three young male students work on a science project

NSW is reserving 20 per cent of selective school places for disadvantaged students, and some parents aren’t happy about it

Thousands of NSW students are nervously awaiting the results of their selective school tests following a significant overhaul of the admissions process.

Last month, NSW Education Minister Sarah Mitchell announced up to 20 per cent of places at selective schools would be set aside for disadvantaged students.

North Sydney resident Bruce Fan is one of many parents now worried their children may miss out on a spot at their dream school due to the new policy.

Mr Fan started an online petition calling on the government to scrap the new policy and redo the public consultation.

“It is unfair that the policy has been retrospectively implemented on the students who have already sat the tests this year,” he said.

Bruce Fan says the government should increase the number of places at selective schools rather than reserving existing places for disadvantaged students.(Supplied)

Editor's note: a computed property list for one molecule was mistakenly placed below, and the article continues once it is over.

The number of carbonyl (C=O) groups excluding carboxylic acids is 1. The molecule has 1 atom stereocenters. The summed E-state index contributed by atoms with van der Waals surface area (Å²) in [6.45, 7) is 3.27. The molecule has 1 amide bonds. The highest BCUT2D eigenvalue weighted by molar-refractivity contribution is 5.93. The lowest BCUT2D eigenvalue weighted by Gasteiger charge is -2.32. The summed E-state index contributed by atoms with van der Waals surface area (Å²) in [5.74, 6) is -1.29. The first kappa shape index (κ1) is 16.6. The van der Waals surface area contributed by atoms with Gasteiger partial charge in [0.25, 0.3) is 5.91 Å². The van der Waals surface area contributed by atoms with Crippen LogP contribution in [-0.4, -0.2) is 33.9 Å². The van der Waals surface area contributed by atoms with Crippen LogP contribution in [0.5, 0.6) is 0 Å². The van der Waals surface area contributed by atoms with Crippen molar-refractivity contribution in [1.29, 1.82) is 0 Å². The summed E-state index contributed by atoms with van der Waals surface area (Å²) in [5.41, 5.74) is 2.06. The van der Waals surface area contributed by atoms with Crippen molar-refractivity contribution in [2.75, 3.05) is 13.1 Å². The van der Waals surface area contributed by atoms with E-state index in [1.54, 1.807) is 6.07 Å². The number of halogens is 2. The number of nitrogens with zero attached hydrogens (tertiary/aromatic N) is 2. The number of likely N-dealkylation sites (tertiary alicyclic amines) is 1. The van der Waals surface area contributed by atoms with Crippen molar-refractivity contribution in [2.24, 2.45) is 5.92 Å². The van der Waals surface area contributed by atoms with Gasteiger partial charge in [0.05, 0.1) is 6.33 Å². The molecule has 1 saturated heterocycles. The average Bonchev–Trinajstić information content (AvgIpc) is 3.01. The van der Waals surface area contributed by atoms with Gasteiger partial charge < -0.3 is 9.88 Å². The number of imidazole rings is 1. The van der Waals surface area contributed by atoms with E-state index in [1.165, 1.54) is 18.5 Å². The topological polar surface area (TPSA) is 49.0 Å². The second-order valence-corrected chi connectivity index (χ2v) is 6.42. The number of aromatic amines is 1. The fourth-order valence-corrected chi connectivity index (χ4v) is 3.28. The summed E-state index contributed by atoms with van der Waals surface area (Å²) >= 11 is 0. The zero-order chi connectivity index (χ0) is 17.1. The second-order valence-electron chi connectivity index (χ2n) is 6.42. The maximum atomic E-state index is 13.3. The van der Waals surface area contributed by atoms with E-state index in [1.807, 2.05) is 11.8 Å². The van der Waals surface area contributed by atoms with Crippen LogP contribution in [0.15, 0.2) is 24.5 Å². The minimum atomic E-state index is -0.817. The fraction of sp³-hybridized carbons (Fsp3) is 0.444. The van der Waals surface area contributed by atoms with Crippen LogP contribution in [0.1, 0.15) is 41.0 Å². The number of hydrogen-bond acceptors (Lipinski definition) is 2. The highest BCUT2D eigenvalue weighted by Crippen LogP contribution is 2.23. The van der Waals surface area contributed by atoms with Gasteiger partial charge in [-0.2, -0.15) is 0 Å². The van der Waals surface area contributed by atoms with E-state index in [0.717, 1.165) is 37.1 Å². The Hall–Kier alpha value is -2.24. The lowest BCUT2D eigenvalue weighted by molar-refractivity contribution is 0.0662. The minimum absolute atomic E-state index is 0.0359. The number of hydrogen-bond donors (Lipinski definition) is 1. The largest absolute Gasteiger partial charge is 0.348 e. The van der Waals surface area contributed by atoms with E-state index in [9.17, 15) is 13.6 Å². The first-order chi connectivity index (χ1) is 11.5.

Mr Fan said the online petition was not about stopping the government from helping the disadvantaged groups but urging the government to invest more funding into the public education system.

“I firmly believe that we need to support the disadvantaged communities and students, but this quota is not the right solution,” he said.

“The government should set up more selective schools in lower socio-economic areas.”

Kellyville resident Yashwant Desai, one of more than 4,000 signatories to the petition, said he too believed the change was unfair.

“It’s not giving everyone a fair go,” said Mr Desai, whose children have already been accepted into a selective school.

“What the government is doing is just for political advantage and to gain the most sympathetic votes.

“Why are only selective schools being targeted?” he asked, echoing Mr Fan’s call for the government to invest more in public schools where disadvantaged students lived.

An Indian man with glasses sits next to his computer
Yashwant Desai said students work hard for the selective school test and deserve a fair process.(Supplied)

Changes intended to make selective schools fairer

Selective high schools are designed to cater for the needs of gifted students, or those with high potential, by providing specialized teaching methods and materials.

The 49 selective schools in NSW often outperform expensive private schools and dominate HSC leaderboards.

But the only way to get into one is to compete with thousands of other students on the state-run entry tests.

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